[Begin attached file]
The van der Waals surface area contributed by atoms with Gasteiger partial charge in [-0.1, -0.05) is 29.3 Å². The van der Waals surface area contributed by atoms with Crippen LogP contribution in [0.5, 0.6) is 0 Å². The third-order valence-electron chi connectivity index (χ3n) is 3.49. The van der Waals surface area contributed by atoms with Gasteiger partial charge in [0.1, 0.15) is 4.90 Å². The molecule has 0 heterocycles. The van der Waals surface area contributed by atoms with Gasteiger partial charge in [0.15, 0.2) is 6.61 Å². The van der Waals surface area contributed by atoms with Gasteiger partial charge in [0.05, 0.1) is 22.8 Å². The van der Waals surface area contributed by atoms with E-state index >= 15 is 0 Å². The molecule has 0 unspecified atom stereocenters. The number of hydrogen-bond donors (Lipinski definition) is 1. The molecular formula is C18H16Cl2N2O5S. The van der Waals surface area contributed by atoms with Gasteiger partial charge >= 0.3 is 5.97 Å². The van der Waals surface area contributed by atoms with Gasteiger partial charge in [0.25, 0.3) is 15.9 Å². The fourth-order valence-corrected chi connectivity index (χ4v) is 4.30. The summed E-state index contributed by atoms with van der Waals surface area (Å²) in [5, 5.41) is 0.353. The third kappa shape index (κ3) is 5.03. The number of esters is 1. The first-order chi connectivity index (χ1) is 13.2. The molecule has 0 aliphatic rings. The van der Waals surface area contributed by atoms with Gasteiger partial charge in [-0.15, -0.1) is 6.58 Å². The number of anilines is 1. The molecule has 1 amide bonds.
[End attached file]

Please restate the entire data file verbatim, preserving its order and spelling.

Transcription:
The van der Waals surface area contributed by atoms with Gasteiger partial charge in [-0.1, -0.05) is 29.3 Å². The van der Waals surface area contributed by atoms with Crippen LogP contribution in [0.5, 0.6) is 0 Å². The third-order valence-electron chi connectivity index (χ3n) is 3.49. The van der Waals surface area contributed by atoms with Gasteiger partial charge in [0.1, 0.15) is 4.90 Å². The molecule has 0 heterocycles. The van der Waals surface area contributed by atoms with Gasteiger partial charge in [0.15, 0.2) is 6.61 Å². The van der Waals surface area contributed by atoms with Gasteiger partial charge in [0.05, 0.1) is 22.8 Å². The van der Waals surface area contributed by atoms with E-state index >= 15 is 0 Å². The molecule has 0 unspecified atom stereocenters. The number of hydrogen-bond donors (Lipinski definition) is 1. The molecular formula is C18H16Cl2N2O5S. The van der Waals surface area contributed by atoms with Gasteiger partial charge >= 0.3 is 5.97 Å². The van der Waals surface area contributed by atoms with Gasteiger partial charge in [0.25, 0.3) is 15.9 Å². The fourth-order valence-corrected chi connectivity index (χ4v) is 4.30. The summed E-state index contributed by atoms with van der Waals surface area (Å²) in [5, 5.41) is 0.353. The third kappa shape index (κ3) is 5.03. The number of esters is 1. The first-order chi connectivity index (χ1) is 13.2. The molecule has 0 aliphatic rings. The van der Waals surface area contributed by atoms with Gasteiger partial charge in [-0.15, -0.1) is 6.58 Å². The number of anilines is 1. The molecule has 1 amide bonds.